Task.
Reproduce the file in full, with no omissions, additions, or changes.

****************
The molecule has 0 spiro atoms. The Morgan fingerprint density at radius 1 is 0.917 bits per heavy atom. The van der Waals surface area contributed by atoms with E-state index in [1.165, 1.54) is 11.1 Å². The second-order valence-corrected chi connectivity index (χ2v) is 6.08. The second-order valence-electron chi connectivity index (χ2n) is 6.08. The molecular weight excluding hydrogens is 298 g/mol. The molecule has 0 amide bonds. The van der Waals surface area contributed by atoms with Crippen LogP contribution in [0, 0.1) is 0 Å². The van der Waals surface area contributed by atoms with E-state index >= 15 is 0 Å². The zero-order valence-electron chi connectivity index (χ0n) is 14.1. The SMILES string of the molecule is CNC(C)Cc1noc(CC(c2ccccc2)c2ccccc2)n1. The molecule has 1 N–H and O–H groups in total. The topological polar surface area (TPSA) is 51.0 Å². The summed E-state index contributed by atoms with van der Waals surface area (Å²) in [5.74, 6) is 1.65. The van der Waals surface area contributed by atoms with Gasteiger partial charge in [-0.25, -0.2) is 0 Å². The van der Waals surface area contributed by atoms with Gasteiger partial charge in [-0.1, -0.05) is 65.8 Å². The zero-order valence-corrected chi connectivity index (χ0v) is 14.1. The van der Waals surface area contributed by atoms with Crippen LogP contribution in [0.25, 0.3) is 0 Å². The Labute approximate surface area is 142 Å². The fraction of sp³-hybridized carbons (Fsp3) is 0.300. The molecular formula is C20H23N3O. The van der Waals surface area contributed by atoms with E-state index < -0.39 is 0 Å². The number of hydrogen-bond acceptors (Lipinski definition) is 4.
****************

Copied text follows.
The molecule has 0 spiro atoms. The Morgan fingerprint density at radius 1 is 0.917 bits per heavy atom. The van der Waals surface area contributed by atoms with E-state index in [1.165, 1.54) is 11.1 Å². The second-order valence-corrected chi connectivity index (χ2v) is 6.08. The second-order valence-electron chi connectivity index (χ2n) is 6.08. The molecular weight excluding hydrogens is 298 g/mol. The molecule has 0 amide bonds. The van der Waals surface area contributed by atoms with Crippen LogP contribution in [0, 0.1) is 0 Å². The van der Waals surface area contributed by atoms with E-state index >= 15 is 0 Å². The zero-order valence-electron chi connectivity index (χ0n) is 14.1. The SMILES string of the molecule is CNC(C)Cc1noc(CC(c2ccccc2)c2ccccc2)n1. The molecule has 1 N–H and O–H groups in total. The topological polar surface area (TPSA) is 51.0 Å². The summed E-state index contributed by atoms with van der Waals surface area (Å²) in [5.74, 6) is 1.65. The van der Waals surface area contributed by atoms with Gasteiger partial charge in [-0.25, -0.2) is 0 Å². The van der Waals surface area contributed by atoms with Gasteiger partial charge in [-0.1, -0.05) is 65.8 Å². The zero-order valence-corrected chi connectivity index (χ0v) is 14.1. The van der Waals surface area contributed by atoms with Crippen LogP contribution in [0.25, 0.3) is 0 Å². The Labute approximate surface area is 142 Å². The fraction of sp³-hybridized carbons (Fsp3) is 0.300. The molecular formula is C20H23N3O. The van der Waals surface area contributed by atoms with E-state index < -0.39 is 0 Å². The number of hydrogen-bond acceptors (Lipinski definition) is 4.